President Hage Geingob has called on his countrymen and women to emulate the deeds of those before them and become economic heroes and heroines.
“My generation led Africa to political freedom. The current generation of leaders and people of Africa must pick up the flickering torch of African freedom, refuel it with their enthusiasm and determination, and carry it forward,” Geingob said.
The Head of State was addressing thousands who had gathered at Heroes Acre to commemorate Heroes Day, as well as the interment of the remains of three legendary figures of the liberation struggle: the late Anton Lubowski, the late Moses //Garoëb and the late Peter Mweshihange yesterday.
Geingob reminded those in attendance that only half of the battle has so far been won and that the second phase of the struggle for economic emancipation would require the same sacrifice and selflessness that the initial struggle for political self-determination demanded.
The celebration was attended by Zambian President Edgar Lungu as a guest of honour, with Vice-President Nickey Iyambo, Prime Minister Saara Kuungongelwa-Amathila, her deputy Netumbo Nandi-Ndaitwah, as well as a bevy of ministers and high-ranking officials in attendance.
He said the people that the country honoured on Wednesday, and many of those buried at Heroes Acre, paid the ultimate price during the armed struggle. “They were brutalised, tortured, imprisoned and assassinated, all in the name of freedom,” he reminded his audience.
“They are exemplars of the selfless spirit and valour that only the bravest of souls possess,” he added. He said their sacrifices poured life into the soil and gave rise to the modern Republic, the land of the brave.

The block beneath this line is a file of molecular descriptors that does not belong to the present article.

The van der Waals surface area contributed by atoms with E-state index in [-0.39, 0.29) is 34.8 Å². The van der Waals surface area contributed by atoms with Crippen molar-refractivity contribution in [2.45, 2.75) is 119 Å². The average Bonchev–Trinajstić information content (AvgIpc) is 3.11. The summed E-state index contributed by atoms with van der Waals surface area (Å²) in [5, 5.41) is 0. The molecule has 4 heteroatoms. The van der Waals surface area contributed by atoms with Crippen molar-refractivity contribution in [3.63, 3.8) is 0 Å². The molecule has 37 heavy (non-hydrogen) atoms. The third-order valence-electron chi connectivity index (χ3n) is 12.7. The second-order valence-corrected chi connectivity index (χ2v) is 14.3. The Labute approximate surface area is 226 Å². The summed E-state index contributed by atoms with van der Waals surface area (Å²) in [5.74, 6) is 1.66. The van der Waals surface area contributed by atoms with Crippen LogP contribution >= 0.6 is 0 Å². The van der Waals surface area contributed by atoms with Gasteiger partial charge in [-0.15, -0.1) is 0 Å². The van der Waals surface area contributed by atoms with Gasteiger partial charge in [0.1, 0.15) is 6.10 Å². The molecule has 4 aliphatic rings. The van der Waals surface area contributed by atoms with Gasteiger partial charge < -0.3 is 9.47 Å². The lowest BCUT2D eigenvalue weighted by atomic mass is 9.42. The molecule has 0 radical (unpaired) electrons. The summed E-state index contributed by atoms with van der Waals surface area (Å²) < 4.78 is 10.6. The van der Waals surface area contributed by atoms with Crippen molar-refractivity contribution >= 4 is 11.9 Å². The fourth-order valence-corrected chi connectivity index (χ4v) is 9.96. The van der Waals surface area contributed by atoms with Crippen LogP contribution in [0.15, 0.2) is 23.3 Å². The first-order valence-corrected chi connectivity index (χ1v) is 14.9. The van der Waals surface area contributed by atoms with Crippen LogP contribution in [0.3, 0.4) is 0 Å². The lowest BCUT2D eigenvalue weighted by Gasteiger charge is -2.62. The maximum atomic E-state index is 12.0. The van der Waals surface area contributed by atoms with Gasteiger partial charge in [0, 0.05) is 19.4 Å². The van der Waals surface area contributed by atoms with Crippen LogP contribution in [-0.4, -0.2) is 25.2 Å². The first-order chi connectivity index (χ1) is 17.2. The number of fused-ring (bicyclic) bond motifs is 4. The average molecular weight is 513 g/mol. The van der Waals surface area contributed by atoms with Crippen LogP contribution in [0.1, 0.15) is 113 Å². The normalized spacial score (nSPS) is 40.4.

The president also stressed the need to maintain peace, saying it should never be taken for granted: “Let us therefore not take our freedom for granted. Let the peace that our brave sons and daughters fought so valiantly for not lull us into a sense of complacency.”
“Let peace not become boring,” he advised.
Independence was not handed to us on a silver platter, it was earned, and the currency was blood, he said, adding that the struggle for economic emancipation would also require Namibians to forget about selfish ambitions and instant wealth accumulation.
He noted that those who claim peace and stability has not brought them jobs or wealth should heed the words of Julius Nyerere, the former president of Tanzania, who said, “Unity will not make us rich, but it can make it difficult for Africa and the African people to be disregarded and humiliated. It will, therefore, increase the effectiveness of the decisions we make and try to implement for our people.”
“Let these powerful words by one of Africa’s foremost heroes against colonial rule serve as a reminder to
our youth,” Geingob said.
The Head of State further commended the people of Angola, Tanzania and Zambia, whom he said carried the torch of Pan-Africanism which guided Namibia in its darkest hours when it was still under the boot-heel of the apartheid regime.
President Geingob thanked Zambian President Lungu for gracing the event and also acknowledged the invaluable support of China and Cuba, which enabled Namibians to effectively conduct the armed struggle.
Geingob said Namibia, as a nation that benefitted greatly from international solidarity, should not forget its friends on the continent and in the international community who are still seized with their own battles for freedom.